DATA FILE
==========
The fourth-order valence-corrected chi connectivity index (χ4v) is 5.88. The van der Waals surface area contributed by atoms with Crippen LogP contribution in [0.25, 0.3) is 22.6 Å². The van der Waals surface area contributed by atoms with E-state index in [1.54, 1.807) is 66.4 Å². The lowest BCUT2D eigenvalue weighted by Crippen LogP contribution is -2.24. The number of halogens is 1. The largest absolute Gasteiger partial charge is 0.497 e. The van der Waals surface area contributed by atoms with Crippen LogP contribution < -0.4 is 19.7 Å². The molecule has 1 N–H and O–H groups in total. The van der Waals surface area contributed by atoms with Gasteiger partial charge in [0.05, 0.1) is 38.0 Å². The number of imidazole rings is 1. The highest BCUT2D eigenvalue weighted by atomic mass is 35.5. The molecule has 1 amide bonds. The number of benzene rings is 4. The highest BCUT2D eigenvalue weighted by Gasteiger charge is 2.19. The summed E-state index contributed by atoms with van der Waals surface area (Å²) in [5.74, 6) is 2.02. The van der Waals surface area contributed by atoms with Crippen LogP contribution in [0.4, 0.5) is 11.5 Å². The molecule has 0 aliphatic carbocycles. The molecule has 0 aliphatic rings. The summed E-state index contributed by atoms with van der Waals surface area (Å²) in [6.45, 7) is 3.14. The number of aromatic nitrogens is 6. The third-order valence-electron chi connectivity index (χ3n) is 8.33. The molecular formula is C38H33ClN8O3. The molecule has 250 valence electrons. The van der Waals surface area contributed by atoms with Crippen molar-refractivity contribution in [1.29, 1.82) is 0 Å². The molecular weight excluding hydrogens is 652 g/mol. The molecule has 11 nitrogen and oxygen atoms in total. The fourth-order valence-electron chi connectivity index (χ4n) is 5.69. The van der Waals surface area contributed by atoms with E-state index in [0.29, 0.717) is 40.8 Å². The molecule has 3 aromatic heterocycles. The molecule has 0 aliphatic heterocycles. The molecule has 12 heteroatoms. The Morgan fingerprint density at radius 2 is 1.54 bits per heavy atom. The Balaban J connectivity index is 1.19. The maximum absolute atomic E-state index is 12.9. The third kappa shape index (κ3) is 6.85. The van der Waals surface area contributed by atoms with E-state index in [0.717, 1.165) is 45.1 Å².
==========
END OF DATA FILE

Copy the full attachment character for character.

The fourth-order valence-corrected chi connectivity index (χ4v) is 5.88. The van der Waals surface area contributed by atoms with Crippen LogP contribution in [0.25, 0.3) is 22.6 Å². The van der Waals surface area contributed by atoms with E-state index in [1.54, 1.807) is 66.4 Å². The lowest BCUT2D eigenvalue weighted by Crippen LogP contribution is -2.24. The number of halogens is 1. The largest absolute Gasteiger partial charge is 0.497 e. The van der Waals surface area contributed by atoms with Crippen LogP contribution < -0.4 is 19.7 Å². The molecule has 1 N–H and O–H groups in total. The van der Waals surface area contributed by atoms with Gasteiger partial charge in [0.05, 0.1) is 38.0 Å². The number of imidazole rings is 1. The highest BCUT2D eigenvalue weighted by atomic mass is 35.5. The molecule has 1 amide bonds. The number of benzene rings is 4. The highest BCUT2D eigenvalue weighted by Gasteiger charge is 2.19. The summed E-state index contributed by atoms with van der Waals surface area (Å²) in [5.74, 6) is 2.02. The van der Waals surface area contributed by atoms with Crippen LogP contribution in [0.4, 0.5) is 11.5 Å². The molecule has 0 aliphatic carbocycles. The molecule has 0 aliphatic rings. The summed E-state index contributed by atoms with van der Waals surface area (Å²) in [6.45, 7) is 3.14. The number of aromatic nitrogens is 6. The third-order valence-electron chi connectivity index (χ3n) is 8.33. The molecular formula is C38H33ClN8O3. The molecule has 250 valence electrons. The van der Waals surface area contributed by atoms with Crippen molar-refractivity contribution in [1.29, 1.82) is 0 Å². The molecular weight excluding hydrogens is 652 g/mol. The molecule has 11 nitrogen and oxygen atoms in total. The fourth-order valence-electron chi connectivity index (χ4n) is 5.69. The van der Waals surface area contributed by atoms with E-state index in [0.29, 0.717) is 40.8 Å². The molecule has 3 aromatic heterocycles. The molecule has 0 aliphatic heterocycles. The molecule has 12 heteroatoms. The Morgan fingerprint density at radius 2 is 1.54 bits per heavy atom. The Balaban J connectivity index is 1.19. The maximum absolute atomic E-state index is 12.9. The third kappa shape index (κ3) is 6.85. The van der Waals surface area contributed by atoms with E-state index in [0.717, 1.165) is 45.1 Å².